FARMING leaders will meet the Scottish Executive today as security measures against the deadly H5N1 bird flu virus are put in place.
The National Farmers' Union said a meeting has been arranged between its senior figures and Scottish rural affairs minister Ross Finnie.
It follows the confirmation of Britain's first case of the H5N1 strain yesterday, found in a dead swan in Scotland.
The bird was discovered in the harbour in the coastal village of Cellardyke, Fife.
Officials also revealed tests for possible bird flu were being carried out on 14 wild birds from Scotland.
These include samples from 12 swans and two other species of bird.
A "wild bird risk area" covering 1,000 square miles in eastern Scotland has been set up by veterinary leaders and is now in place.
It requires poultry keepers within the zone, who own an estimated 3.1m birds, to keep their flocks under cover or separate from wild birds.
The Government's chief scientific adviser insisted today that there is no crisis over bird flu.
Sir David King also said that Britain is "probably better prepared" than any other nation because of its experience of foot-and-mouth.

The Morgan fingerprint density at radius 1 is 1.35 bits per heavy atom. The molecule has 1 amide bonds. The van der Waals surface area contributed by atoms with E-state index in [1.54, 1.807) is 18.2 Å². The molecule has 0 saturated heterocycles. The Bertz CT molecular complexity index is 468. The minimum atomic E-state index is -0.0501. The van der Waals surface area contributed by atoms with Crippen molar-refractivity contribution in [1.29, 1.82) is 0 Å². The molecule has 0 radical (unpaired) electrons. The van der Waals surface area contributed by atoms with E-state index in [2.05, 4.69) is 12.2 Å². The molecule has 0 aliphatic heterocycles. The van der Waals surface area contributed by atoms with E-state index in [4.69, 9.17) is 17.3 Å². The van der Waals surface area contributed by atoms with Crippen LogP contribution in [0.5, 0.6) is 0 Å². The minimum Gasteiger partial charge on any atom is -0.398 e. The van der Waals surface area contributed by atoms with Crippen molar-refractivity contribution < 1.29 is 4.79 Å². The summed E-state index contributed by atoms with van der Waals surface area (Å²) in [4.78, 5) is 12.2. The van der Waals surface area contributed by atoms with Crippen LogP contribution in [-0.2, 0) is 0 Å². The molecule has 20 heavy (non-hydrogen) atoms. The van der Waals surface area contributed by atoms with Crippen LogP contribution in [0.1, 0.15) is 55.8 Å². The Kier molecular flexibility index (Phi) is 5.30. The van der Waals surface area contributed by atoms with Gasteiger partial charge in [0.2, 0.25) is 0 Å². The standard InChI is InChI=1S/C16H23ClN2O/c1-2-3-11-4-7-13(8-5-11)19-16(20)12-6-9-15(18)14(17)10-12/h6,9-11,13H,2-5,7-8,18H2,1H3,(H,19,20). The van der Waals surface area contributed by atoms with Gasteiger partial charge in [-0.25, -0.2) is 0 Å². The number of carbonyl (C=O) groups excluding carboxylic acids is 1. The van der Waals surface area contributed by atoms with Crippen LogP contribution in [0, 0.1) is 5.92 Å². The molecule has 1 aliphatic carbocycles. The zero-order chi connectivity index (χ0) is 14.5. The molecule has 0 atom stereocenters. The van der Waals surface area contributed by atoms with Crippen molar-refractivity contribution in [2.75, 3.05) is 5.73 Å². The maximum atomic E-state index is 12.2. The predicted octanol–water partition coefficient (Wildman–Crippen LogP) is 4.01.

Sir David spoke at a meeting of Cobra, the Government's crisis management committee yesterday. He said he had told the committee the country was not facing a crisis.
"I didn't describe this as a crisis, no," he said. "I don't think that one dead swan is a crisis.
"I think that what it meant was that we immediately had to step up our surveillance procedures, we had to see that animal movements were restricted and we had to make sure that all of our reactions were done in the proper and reasonably constrained way."
He went on to insist that management of the situation was "in a very different place at this point in time" compared to the 2001 foot-and-mouth outbreak.